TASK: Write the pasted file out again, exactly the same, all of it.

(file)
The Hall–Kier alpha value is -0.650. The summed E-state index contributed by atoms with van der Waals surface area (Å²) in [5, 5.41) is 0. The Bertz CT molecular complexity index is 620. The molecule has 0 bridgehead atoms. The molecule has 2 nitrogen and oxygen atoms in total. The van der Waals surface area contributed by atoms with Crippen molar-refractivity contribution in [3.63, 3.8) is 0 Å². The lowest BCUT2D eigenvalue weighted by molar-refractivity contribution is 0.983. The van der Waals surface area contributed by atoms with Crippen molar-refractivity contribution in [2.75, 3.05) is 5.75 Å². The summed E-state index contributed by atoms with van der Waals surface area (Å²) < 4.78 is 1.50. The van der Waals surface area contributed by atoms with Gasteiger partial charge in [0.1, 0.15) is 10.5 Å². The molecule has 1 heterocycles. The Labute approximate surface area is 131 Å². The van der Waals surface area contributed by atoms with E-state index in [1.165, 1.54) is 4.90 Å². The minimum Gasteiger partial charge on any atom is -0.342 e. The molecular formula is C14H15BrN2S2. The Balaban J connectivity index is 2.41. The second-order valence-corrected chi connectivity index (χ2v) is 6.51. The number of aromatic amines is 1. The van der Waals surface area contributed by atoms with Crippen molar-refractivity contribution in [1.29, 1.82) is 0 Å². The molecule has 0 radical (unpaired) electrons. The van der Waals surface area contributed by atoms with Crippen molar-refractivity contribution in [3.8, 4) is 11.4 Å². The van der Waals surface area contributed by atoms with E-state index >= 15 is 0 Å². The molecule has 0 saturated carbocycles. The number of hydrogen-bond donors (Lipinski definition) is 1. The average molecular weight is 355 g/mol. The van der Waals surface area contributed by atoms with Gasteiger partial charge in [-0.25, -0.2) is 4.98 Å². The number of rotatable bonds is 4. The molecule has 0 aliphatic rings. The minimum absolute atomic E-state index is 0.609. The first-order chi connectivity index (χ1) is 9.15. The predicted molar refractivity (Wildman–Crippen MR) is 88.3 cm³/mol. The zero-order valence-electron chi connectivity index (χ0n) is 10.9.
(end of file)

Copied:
The Hall–Kier alpha value is -0.650. The summed E-state index contributed by atoms with van der Waals surface area (Å²) in [5, 5.41) is 0. The Bertz CT molecular complexity index is 620. The molecule has 0 bridgehead atoms. The molecule has 2 nitrogen and oxygen atoms in total. The van der Waals surface area contributed by atoms with Crippen molar-refractivity contribution in [3.63, 3.8) is 0 Å². The lowest BCUT2D eigenvalue weighted by molar-refractivity contribution is 0.983. The van der Waals surface area contributed by atoms with Crippen molar-refractivity contribution in [2.75, 3.05) is 5.75 Å². The summed E-state index contributed by atoms with van der Waals surface area (Å²) < 4.78 is 1.50. The van der Waals surface area contributed by atoms with Gasteiger partial charge in [0.1, 0.15) is 10.5 Å². The molecule has 1 heterocycles. The Labute approximate surface area is 131 Å². The van der Waals surface area contributed by atoms with E-state index in [1.165, 1.54) is 4.90 Å². The minimum Gasteiger partial charge on any atom is -0.342 e. The molecular formula is C14H15BrN2S2. The Balaban J connectivity index is 2.41. The second-order valence-corrected chi connectivity index (χ2v) is 6.51. The number of aromatic amines is 1. The van der Waals surface area contributed by atoms with Crippen molar-refractivity contribution in [1.29, 1.82) is 0 Å². The molecule has 0 radical (unpaired) electrons. The van der Waals surface area contributed by atoms with Crippen molar-refractivity contribution in [3.8, 4) is 11.4 Å². The van der Waals surface area contributed by atoms with E-state index >= 15 is 0 Å². The molecule has 0 saturated carbocycles. The number of hydrogen-bond donors (Lipinski definition) is 1. The average molecular weight is 355 g/mol. The van der Waals surface area contributed by atoms with Gasteiger partial charge in [-0.25, -0.2) is 4.98 Å². The number of rotatable bonds is 4. The molecule has 0 aliphatic rings. The minimum absolute atomic E-state index is 0.609. The first-order chi connectivity index (χ1) is 9.15. The predicted molar refractivity (Wildman–Crippen MR) is 88.3 cm³/mol. The zero-order valence-electron chi connectivity index (χ0n) is 10.9.